Did you know that newborn babies get somewhere between 16 and 18 hours of sleep every day? With the countless feedings and diaper changes, it sure doesn’t feel like that much! Before six weeks of age, newborns barely stay awake longer than two hours at time, and wake up every two to four hours to feed. Newborn sleep patterns like these can really mess with our adult rhythms, and I don’t know of a single parent who wasn’t looking forward to having their baby sleep through the night. Here are a few little tricks that you can try to help your newborn fall asleep and stay asleep.
One of the most effective techniques that parents have been using for generations to soothe their babies is by swaddling them. Swaddling, when done correctly, mimics the familiar confines of a mother’s womb. Babies are born with a strong startle reflex, during which they will flail their arms. When this reflex occurs during sleep, a newborn will often wake themself up as a result. Swaddling keeps those arms tucked in tight, thus increasing chances that baby will stay asleep. Be sure to place swaddled babies on their backs, and to stop swaddling once your baby is able to roll over.
Another practice to help newborns sleep is to play low volume background noise. When in the womb, babies are subjected to a constant drone of noise, similar to that of a running vacuum cleaner or hair dryer. White noise machines or fans can be used to simulate the types of noises newborns are used to. Additionally, a running white noise machine will mask background noises, helping baby sleep through ovens beeping or dogs barking. Some caregivers will play soft, calming music for the same reason. While it might help put them to sleep, avoid running a vacuum cleaner directly beside your newborn baby the night long; continuous noise shouldn’t be louder than that of a soft shower.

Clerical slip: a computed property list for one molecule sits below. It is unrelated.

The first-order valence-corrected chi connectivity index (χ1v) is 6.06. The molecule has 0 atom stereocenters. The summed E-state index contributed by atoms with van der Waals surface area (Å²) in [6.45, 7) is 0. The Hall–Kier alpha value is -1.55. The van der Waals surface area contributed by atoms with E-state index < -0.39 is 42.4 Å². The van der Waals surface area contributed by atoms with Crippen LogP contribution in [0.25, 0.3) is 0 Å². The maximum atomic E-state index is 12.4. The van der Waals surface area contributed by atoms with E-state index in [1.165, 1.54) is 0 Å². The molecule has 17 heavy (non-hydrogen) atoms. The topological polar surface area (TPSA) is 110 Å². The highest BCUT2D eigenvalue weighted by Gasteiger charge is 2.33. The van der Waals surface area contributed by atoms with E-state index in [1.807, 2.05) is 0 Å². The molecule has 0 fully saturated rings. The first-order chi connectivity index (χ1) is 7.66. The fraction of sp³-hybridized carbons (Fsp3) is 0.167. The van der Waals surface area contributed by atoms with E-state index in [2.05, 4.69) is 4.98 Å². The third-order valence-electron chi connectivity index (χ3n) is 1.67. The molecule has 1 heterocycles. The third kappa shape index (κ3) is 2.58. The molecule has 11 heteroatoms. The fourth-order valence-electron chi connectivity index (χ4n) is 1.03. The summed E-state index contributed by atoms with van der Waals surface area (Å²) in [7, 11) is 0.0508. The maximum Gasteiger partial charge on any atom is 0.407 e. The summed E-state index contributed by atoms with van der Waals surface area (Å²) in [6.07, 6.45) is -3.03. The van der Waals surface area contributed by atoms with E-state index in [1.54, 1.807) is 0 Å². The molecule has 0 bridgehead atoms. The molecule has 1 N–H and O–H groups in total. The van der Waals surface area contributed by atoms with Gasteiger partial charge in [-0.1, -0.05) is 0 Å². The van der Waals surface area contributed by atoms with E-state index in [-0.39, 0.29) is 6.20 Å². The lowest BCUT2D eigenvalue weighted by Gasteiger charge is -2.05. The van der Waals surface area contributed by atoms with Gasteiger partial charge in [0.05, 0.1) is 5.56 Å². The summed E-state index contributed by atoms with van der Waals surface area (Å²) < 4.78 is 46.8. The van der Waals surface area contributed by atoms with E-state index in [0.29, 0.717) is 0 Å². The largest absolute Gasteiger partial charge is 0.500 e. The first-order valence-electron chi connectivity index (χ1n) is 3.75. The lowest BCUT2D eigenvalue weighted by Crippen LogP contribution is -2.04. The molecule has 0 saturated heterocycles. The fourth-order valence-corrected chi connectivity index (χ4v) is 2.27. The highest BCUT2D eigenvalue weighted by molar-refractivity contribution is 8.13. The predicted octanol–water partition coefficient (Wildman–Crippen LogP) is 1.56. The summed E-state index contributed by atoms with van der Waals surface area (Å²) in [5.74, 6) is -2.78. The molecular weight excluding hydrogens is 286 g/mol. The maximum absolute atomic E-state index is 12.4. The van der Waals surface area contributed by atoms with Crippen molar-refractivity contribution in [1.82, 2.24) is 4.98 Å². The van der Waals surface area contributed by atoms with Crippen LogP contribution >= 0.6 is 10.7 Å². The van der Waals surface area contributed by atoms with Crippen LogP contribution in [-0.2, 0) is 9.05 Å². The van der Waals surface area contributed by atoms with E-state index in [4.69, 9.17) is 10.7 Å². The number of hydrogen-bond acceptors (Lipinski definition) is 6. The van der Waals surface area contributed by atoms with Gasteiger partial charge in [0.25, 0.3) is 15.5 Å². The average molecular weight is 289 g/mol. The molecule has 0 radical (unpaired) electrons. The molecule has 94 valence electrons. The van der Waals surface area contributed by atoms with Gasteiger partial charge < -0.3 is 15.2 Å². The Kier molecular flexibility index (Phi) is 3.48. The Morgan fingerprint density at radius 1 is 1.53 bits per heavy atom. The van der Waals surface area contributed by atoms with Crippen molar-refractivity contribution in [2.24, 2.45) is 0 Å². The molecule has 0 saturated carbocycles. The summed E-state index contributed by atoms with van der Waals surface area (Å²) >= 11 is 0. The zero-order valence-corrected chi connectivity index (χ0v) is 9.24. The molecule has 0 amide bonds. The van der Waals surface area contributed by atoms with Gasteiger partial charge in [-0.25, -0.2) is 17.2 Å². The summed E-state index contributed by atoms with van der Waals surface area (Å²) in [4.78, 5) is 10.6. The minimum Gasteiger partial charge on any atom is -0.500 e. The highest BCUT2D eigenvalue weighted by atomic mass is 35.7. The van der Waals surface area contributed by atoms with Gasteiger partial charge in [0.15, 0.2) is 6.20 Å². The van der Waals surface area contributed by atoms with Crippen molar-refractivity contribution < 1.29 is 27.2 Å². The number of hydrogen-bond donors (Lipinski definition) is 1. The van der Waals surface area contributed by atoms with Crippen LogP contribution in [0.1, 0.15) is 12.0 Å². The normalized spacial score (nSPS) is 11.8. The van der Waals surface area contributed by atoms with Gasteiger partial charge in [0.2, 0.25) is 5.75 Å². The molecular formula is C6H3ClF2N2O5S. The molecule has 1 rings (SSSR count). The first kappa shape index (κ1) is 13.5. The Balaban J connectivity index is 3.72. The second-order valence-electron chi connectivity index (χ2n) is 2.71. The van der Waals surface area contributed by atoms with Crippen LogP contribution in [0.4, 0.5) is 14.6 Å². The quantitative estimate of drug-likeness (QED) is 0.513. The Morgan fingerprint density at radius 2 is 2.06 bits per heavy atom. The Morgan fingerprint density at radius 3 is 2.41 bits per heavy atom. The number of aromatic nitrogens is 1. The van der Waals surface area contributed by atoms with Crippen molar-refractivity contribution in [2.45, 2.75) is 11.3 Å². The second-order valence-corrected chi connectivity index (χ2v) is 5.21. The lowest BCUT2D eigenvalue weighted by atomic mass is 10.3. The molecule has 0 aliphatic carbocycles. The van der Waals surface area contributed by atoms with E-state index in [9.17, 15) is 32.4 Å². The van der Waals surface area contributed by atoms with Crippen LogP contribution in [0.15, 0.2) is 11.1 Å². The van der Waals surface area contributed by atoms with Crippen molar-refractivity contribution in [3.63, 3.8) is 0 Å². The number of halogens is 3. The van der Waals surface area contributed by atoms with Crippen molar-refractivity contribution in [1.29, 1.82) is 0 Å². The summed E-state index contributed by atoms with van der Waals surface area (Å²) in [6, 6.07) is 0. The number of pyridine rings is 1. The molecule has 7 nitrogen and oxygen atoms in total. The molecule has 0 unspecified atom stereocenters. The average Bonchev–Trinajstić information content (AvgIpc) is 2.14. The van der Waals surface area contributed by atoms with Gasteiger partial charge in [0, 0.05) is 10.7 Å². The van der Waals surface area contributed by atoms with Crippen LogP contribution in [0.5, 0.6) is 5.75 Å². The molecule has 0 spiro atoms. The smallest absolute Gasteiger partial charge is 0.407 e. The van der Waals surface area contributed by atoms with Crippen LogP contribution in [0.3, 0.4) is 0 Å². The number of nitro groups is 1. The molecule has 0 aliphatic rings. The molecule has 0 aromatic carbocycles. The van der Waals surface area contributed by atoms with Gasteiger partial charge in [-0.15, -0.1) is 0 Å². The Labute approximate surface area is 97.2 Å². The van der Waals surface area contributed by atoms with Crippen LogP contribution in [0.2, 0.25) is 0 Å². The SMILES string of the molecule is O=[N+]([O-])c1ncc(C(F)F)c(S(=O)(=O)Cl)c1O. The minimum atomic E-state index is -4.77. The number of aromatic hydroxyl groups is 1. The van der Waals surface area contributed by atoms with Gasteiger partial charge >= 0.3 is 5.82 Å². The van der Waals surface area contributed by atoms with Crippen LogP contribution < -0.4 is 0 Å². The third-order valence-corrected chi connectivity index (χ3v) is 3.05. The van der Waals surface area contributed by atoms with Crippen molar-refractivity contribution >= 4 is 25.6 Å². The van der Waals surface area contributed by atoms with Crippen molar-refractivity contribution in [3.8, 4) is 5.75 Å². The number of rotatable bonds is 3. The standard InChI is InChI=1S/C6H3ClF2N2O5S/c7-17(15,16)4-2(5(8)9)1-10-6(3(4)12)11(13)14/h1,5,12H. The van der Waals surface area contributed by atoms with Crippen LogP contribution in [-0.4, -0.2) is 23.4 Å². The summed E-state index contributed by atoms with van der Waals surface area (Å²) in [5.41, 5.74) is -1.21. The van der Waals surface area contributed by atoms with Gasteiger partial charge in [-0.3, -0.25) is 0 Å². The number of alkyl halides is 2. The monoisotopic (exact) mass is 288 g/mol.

As babies are born without fully developed circadian rhythms, they don’t yet understand that nighttime is for sleeping. To promote longer periods of sleep at night, establish different behaviors with your newborn during the day and at night. During daylight hours, keep the room well lit, and engage in stimulating play with your baby. Make sure to wake them up for feedings as you don’t want them to grow used to oversleeping during the day. At night, keep the room dimly lit and keep noise levels low. Avoid playing with or talking to your baby, as any excitement will discourage him from falling back asleep.
While it may seem too early to start sleep training your newborn baby, it’s never too early to start establishing the bedtime routine that you would like to adopt as they grow older. A consistent bedtime ritual can help calm your baby prior to thrm being put down for the night. A warm bath followed by a warm bottle will signal to baby that bedtime is fast approaching. While some parents swear by rocking their babies to sleep- my husband and I among them- keep in mind that your baby will grow used to your routine, and may resist any changes when they get older. Experts recommend that by six to eight weeks of age, babies should start learning to fall asleep on their own. In addition, babies should be put down to sleep when they're sleepy but awake.
Lastly, make sure to share the bedtime routine with your partner. For one, this means that baby won’t grow dependent on a specific caregiver for all things bedtime and refuse to fall asleep with anyone else. Secondly, it means that mom can sneak in that extra little bit of shut-eye. Babies and adults alike grow fussy and irritable if they don’t get enough sleep, so Momma needs to make sure that both she and baby get all the sleep that they need.